This afternoon and evening I have been feeling a bit moody and sad.
I was (and still am) tired from not choosing the right amount of sleep and balanced nutrition these past few days. I missed my thyroid pill in the morning. I am hormonal and though I’m heading toward menopause, it’s not here yet. Enough said on that part.
It is 9/11. Thinking of that, remembering and reprocessing what happened 14 years ago, yanks at my heartstrings. For me it’s not so much about patriotism or even the evil enemy. It is the thought of so much suffering, so much grief, so much wreckage, so much fear.
I am angry and angsty at what is in the news these days, too. Foreign tragedies and terrors. Refugees. Wars and rumors of wars. Children being abused in churches and families. Patronizing and pious answers. Excuses and lies. I want to shriek. Make it stop!
I am disappointed with a bunch of things in my own experience. Yes, despite many challenges, my life is manageable, I savor my joys, and I am thankful for so much. Yet I also look around and see those whose life circumstances are so much better than mine. This juxtaposition, this contrast of mine against theirs – well then. Sigh. I had so many ideals and sweet dreams for life that others seem to attain with ease. And I haven’t. And it is not likely that I ever will. I can hear in my head someone accusing me of the sin of jealousy. It is not that, at least not much. I am glad for others and I really can enjoy the goodness of the life that I do have. But it is still bittersweet.
So right now… a clump of sadness sits in my soul.
I know this of myself. When I grieve for one thing, or two, it all comes rushing in, a least for a little while. When I think of the loss of my sweet mother two years ago, I say, “I’m grieving for my mother.” This is true, but not complete. Grief can be like a vacuum that sucks all of life’s other losses into the void. Misery loves company. So what starts as one single simple grief becomes a tangled mess, and I may or may not sort out the strands.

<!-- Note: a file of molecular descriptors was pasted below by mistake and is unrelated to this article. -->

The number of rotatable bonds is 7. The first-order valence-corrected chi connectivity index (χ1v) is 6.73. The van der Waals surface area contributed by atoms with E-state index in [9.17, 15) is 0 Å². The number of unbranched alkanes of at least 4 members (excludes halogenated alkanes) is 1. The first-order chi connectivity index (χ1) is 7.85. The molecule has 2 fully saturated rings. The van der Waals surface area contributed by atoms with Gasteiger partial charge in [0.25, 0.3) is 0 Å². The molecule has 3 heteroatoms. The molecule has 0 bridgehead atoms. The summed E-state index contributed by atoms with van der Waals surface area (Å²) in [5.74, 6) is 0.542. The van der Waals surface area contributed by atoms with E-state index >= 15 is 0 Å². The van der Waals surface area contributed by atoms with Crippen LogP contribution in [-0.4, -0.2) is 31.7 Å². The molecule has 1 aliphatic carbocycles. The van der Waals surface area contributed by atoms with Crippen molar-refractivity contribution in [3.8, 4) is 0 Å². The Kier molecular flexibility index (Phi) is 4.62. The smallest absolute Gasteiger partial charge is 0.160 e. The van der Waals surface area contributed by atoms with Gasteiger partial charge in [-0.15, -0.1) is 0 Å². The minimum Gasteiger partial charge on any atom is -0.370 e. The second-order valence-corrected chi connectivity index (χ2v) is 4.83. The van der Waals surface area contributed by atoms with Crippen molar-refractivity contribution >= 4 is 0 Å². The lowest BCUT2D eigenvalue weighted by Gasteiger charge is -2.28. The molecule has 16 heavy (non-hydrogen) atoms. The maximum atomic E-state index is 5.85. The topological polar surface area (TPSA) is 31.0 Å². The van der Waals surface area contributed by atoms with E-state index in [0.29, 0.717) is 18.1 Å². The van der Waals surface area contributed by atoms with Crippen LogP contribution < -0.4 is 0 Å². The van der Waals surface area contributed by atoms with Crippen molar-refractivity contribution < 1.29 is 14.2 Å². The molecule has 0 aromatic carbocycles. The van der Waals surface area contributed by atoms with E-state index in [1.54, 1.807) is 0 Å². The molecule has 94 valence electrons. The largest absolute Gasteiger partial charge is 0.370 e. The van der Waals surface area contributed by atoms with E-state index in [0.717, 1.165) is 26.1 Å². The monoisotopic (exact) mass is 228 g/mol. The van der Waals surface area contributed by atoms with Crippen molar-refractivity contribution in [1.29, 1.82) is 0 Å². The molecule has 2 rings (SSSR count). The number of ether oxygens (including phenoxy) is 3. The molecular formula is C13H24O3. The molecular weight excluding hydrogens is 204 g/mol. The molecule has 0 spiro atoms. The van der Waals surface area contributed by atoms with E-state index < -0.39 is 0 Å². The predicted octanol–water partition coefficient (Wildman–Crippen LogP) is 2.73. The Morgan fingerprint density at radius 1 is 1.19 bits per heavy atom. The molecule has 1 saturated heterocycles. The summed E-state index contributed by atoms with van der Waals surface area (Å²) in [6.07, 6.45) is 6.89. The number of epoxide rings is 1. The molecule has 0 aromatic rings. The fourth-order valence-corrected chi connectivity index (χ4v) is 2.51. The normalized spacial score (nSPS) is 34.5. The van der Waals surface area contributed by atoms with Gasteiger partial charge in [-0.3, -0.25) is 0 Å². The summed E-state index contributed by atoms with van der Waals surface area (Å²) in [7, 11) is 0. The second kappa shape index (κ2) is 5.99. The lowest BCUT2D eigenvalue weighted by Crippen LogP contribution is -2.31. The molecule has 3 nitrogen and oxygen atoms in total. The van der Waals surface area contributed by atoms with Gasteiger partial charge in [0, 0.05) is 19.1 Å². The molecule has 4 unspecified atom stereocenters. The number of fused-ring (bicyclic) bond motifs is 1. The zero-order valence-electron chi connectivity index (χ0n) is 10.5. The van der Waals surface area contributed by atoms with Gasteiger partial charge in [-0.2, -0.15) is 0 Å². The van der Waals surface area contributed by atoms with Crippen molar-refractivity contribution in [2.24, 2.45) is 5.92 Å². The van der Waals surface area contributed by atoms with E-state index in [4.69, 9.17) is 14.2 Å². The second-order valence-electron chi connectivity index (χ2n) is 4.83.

I also know this of myself. I will feel better. Soon. Maybe just after a good night’s sleep. (Trust me, I’m about to go there.) You don’t need to be alarmed. I am not at risk of hurting anyone. I have an awesome support system. Hugs and affirmations from my family, and even writing this, have made me feel so much better already. So I am not complaining.
I just want to acknowledge that sadness is a real thing. Depression is a real thing. Unfortunately, for so many people, depression does not lift as easily as my fleeting sadness. No matter how they try to lift their spirits and think happy thoughts and pray faith-filled prayers, it can spiral down down down out of control. This doesn’t have to happen. There is help and hope.
This year, September 6-12 is National Suicide Prevention week. I don’t know if your life has been touched by suicide. Mine has. Years ago, a dear Christian friend, who loved and led others from the bottom of her heart, committed suicide. She left a huge hole in a community of hearts. I keenly remember the phone call, the funeral, the questions and regrets. Why was I not more aware? Why couldn’t I have done more?
I cannot intervene for my sweet friend. It is too late.
Yet I hope that these thoughts can make you more aware of depression, whether it is you or a loved one, an acquaintance or a stranger. Open your eyes and ears, open your heart, and as you are led by love, open your mouth. Your attention, understanding, compassion, and action can help save a life. It may take connecting them with professional counseling or medication. But it can start with a word or an embrace from you.
Two music videos, an article, another of my essays and a few of my poems to get you started…
Joy (a film for World Suicide Prevention Day 2015) from White Raven Productions
“Beautiful Things” by Gungor
Why Churches Need to Talk about Suicide by Jamie Tworkowski
- Your Kindness Gave Me Courage
- Shimmer and Shadow
- The Harp in the Willow
- Pilgrimage and Jubilee
A prayer for wisdom and strength
What that would do in me.
Then, just then, your kindness came as
Even though you could not fathom
Its deep reach and widening ripples
I knew then what I know now
The very remembrance
I bless you, my friend, with all my heart.